Delve for Organizations

SharePoint and Office 365

SharePoint 2016 is coming, and it's going to be big.

Hybrid is already a huge part of the story – Cryptzone's own Office 365 survey published at Ignite noted that 76% of enterprises expect to run SharePoint in a hybrid topology permanently or indefinitely. There's lot of cloud adoption – and even on premises SharePoint continues to grow at a double digit annual rate.

To be fair, some of Microsoft's major announcements about SharePoint were made in the weeks before Ignite. Seth Patton, Sr. Director of Product Management at Microsoft, had announced in April that SharePoint 2016 would be moving to public beta in the fourth quarter of 2015, with a release data in Q2 of 2016. In addition, Microsoft announced new API support for tracking over 150 user and management activities in Office 365, as well as expanded support for using Azure RMS to encrypt sensitive data in Office 365.

For me, this was welcome news, since Cryptzone had already been working to bring the power of RMS into our products. At our booth, we even showcased a technology preview integrating RMS into our Site Sheriff product.

Fundamentally, SharePoint 2016 takes a different approach to coexistence with a hybrid cloud. Instead of forcing enterprises to move to the cloud to access new features, SharePoint 2016 allows enterprises to bring the best of the cloud down to an on premises farm, while continuing to use on premises SharePoint for content. Rather than just bringing you to the cloud, Microsoft also brings the cloud to you.

SharePoint 2016 will greatly expand core capacities from the 2013 version, with support for 10GB files, list view limits well about 5000 items, and content databases maximum sizes support well beyond 1TB.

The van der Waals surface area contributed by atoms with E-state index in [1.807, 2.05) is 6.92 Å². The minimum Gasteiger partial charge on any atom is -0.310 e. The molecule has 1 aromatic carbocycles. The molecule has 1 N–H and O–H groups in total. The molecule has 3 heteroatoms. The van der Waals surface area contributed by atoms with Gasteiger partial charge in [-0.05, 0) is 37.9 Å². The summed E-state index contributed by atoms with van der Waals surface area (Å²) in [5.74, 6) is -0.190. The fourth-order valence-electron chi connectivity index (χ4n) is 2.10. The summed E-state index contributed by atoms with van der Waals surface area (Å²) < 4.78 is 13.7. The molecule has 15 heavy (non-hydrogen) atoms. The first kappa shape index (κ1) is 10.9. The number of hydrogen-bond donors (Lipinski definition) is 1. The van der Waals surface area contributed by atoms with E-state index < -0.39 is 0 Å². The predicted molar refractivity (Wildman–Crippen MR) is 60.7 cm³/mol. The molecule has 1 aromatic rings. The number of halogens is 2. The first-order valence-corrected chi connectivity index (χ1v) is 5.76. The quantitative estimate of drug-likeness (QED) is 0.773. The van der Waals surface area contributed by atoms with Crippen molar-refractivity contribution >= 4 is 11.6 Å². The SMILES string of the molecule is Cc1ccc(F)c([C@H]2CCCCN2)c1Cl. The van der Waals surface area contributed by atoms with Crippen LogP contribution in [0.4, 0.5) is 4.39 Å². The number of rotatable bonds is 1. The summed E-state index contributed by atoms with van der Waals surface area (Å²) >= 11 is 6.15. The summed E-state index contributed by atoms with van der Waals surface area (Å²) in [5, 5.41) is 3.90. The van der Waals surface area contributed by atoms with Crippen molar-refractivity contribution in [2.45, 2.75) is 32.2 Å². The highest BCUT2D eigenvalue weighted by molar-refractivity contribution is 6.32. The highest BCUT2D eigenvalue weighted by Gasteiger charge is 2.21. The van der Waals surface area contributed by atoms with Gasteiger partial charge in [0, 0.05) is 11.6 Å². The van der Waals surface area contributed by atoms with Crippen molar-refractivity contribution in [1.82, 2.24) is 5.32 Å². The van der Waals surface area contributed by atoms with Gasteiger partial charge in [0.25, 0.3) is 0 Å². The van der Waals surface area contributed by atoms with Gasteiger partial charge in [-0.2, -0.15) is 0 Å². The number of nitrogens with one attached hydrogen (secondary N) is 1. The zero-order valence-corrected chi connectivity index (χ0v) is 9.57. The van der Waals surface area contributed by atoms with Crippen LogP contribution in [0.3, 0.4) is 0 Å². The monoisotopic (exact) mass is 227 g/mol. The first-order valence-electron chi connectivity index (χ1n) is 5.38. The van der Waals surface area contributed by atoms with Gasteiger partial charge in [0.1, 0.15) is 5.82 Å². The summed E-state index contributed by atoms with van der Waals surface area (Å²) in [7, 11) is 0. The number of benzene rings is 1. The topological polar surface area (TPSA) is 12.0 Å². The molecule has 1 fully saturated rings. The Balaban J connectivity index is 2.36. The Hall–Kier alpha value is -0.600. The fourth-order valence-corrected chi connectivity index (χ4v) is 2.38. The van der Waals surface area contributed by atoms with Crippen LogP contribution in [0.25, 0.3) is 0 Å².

In my opinion, Microsoft learned more about tuning and using SharePoint in their first month running Office 365 than in their first ten years of selling the on premises product. A lot of the infrastructure shifts are about sharing better understood patterns for deployment to the on premises world. Bill Baer, Microsoft's senior director of product management, spotlighted many of these changes:

  • Live telemetry and usage management dashboards to closely match what Microsoft uses internally to support and troubleshoot SharePoint Online. These screens are far more sophisticated than anything in the product to date.
  • Server installation will only install the specific bits needed for each servers "role" – web server, application server, cache server or custom application server, an approach called MinRole.
  • Simplification and streamlining of service database structures.
  • Live, zero downtime patching will be standard in SharePoint 2016.
  • New wizards to install and configure seamless access to cloud services and identity
  • A new unified search service application for 2016 (and also coming for SharePoint 2013) to allow on premises content to generate signals to be consumed by the Office Graph and Delve (more later.)
  • An update to Performance Point for on premises use.


In case you missed it, the Office Graph is a cloud based machine learning service that mines all you personal interaction with files, messages, email and other cloud services for patterns. Delve shows you the results for your own work, as well as what's going on around your teams, surfaced with "cards" to guide you to recent content.

And there's a slew of new things coming to Office 365 – most of which can be easily integrated on premises